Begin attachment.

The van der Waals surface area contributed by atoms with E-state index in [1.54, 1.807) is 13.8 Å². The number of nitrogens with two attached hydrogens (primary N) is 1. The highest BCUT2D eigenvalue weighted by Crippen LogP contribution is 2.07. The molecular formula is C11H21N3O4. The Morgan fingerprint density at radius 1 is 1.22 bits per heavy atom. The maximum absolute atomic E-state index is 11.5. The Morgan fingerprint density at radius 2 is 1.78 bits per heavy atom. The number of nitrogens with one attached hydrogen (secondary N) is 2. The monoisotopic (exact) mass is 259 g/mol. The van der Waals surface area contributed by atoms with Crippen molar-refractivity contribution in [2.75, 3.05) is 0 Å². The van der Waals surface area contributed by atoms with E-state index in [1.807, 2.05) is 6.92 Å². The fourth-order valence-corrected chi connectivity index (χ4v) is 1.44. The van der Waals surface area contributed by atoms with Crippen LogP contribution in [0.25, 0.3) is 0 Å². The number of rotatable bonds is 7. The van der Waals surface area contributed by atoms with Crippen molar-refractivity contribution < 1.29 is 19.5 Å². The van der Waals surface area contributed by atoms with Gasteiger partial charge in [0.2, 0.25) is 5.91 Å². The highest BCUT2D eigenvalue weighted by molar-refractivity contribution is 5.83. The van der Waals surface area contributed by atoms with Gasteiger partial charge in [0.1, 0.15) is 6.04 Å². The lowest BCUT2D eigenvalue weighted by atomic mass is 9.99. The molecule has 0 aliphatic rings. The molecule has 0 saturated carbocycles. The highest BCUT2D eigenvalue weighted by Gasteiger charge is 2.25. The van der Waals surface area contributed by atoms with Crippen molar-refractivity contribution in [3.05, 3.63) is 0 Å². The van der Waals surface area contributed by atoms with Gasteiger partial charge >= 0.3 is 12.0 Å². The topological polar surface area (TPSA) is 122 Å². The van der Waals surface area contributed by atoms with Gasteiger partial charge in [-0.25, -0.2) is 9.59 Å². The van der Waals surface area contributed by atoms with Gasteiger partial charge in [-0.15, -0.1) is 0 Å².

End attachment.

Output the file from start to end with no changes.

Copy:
The van der Waals surface area contributed by atoms with E-state index in [1.54, 1.807) is 13.8 Å². The number of nitrogens with two attached hydrogens (primary N) is 1. The highest BCUT2D eigenvalue weighted by Crippen LogP contribution is 2.07. The molecular formula is C11H21N3O4. The Morgan fingerprint density at radius 1 is 1.22 bits per heavy atom. The maximum absolute atomic E-state index is 11.5. The Morgan fingerprint density at radius 2 is 1.78 bits per heavy atom. The number of nitrogens with one attached hydrogen (secondary N) is 2. The monoisotopic (exact) mass is 259 g/mol. The van der Waals surface area contributed by atoms with Crippen molar-refractivity contribution in [2.75, 3.05) is 0 Å². The van der Waals surface area contributed by atoms with E-state index in [1.807, 2.05) is 6.92 Å². The fourth-order valence-corrected chi connectivity index (χ4v) is 1.44. The van der Waals surface area contributed by atoms with Crippen LogP contribution in [0.25, 0.3) is 0 Å². The number of rotatable bonds is 7. The van der Waals surface area contributed by atoms with Crippen molar-refractivity contribution < 1.29 is 19.5 Å². The van der Waals surface area contributed by atoms with Gasteiger partial charge in [0.2, 0.25) is 5.91 Å². The highest BCUT2D eigenvalue weighted by molar-refractivity contribution is 5.83. The van der Waals surface area contributed by atoms with Gasteiger partial charge in [0.1, 0.15) is 6.04 Å². The lowest BCUT2D eigenvalue weighted by atomic mass is 9.99. The molecule has 0 aliphatic rings. The molecule has 0 saturated carbocycles. The highest BCUT2D eigenvalue weighted by Gasteiger charge is 2.25. The van der Waals surface area contributed by atoms with Crippen molar-refractivity contribution in [3.05, 3.63) is 0 Å². The van der Waals surface area contributed by atoms with Gasteiger partial charge >= 0.3 is 12.0 Å². The topological polar surface area (TPSA) is 122 Å². The van der Waals surface area contributed by atoms with Gasteiger partial charge in [-0.25, -0.2) is 9.59 Å². The van der Waals surface area contributed by atoms with Gasteiger partial charge in [-0.15, -0.1) is 0 Å².